Urban Institute researchers monitor and assess housing market trends, affordable housing, homelessness, federal housing assistance, racial disparities and housing discrimination, and community revitalization. We recommended greater regulation and reforms for subprime mortgages before the housing market collapse and continue to follow its effects on families and neighborhoods. Our research informs decisionmakers with neighborhood-level data and evaluations of federal housing programs.
Subprime mortgages allowed some 12 million families to buy homes, but more than half of these high-risk loans were unregulated. When mortgage rates reset, foreclosures soared while home prices fell. The housing market collapse set off a chain reaction that took down Fannie Mae, Freddie Mac, and blue chip giants in its wake. Credit tightened worldwide as financial institutions struggled to stay afloat, weighed down by mortgage-backed securities with inflated credit ratings.
The housing crisis and the recession will hit the poorest Americans the hardest, leaving more families homeless. Cities once reporting declines in homelessness are now reporting increases. The need for affordable housing is even greater amid long-term economic turmoil. Rents are rising faster than incomes for low-wage workers, and the number of renters with housing hardships is rising.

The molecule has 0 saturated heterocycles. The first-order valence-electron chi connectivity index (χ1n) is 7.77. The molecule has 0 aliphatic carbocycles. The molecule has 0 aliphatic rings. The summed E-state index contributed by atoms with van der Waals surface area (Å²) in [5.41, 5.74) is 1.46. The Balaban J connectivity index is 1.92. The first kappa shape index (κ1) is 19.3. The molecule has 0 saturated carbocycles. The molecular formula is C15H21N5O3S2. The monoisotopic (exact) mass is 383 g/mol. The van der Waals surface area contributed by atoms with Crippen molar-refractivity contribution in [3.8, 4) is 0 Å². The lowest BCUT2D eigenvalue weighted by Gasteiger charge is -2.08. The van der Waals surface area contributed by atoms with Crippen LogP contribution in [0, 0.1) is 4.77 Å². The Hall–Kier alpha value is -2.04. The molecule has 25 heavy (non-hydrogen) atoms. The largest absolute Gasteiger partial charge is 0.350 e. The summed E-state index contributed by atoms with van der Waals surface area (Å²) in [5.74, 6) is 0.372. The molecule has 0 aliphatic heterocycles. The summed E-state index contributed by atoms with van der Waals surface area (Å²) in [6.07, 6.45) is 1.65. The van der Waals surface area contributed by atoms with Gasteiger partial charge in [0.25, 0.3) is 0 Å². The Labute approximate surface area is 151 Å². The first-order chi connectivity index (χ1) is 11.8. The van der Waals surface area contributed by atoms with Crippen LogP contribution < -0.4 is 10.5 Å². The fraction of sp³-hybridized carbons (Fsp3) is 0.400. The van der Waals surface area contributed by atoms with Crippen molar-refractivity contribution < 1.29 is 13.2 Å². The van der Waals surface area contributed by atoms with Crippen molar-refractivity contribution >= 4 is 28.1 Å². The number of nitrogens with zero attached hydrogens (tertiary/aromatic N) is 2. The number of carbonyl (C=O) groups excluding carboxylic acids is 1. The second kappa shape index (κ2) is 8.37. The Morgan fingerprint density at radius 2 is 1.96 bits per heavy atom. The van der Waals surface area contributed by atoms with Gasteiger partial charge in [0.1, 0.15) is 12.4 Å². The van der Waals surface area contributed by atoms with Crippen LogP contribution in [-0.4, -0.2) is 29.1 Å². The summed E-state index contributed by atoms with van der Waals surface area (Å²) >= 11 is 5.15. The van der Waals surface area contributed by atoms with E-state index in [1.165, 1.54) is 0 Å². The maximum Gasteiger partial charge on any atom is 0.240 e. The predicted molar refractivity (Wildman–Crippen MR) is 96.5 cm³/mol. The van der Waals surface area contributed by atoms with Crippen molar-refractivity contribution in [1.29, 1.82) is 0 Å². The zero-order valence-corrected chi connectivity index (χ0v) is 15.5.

The federal government provides housing assistance through rent subsidies, tax credits for building affordable housing, and block grants for affordable housing initiatives. But only about one of every four eligible households gets such aid. And subsidized housing is found disproportionately in distressed neighborhoods characterized by crime, poorly performing schools, and a lack of jobs.
Innovative federal programs, such as HOPE VI and Moving to Opportunity, offer insights that can inform future choices. Urban Institute research on the design, implementation, and effects of federal housing policy sharpens and grounds the ongoing debate about how to best serve low-income families and the communities where they live.
The Urban Institute disseminates myriad publications related to the issue of housing America's low-income families.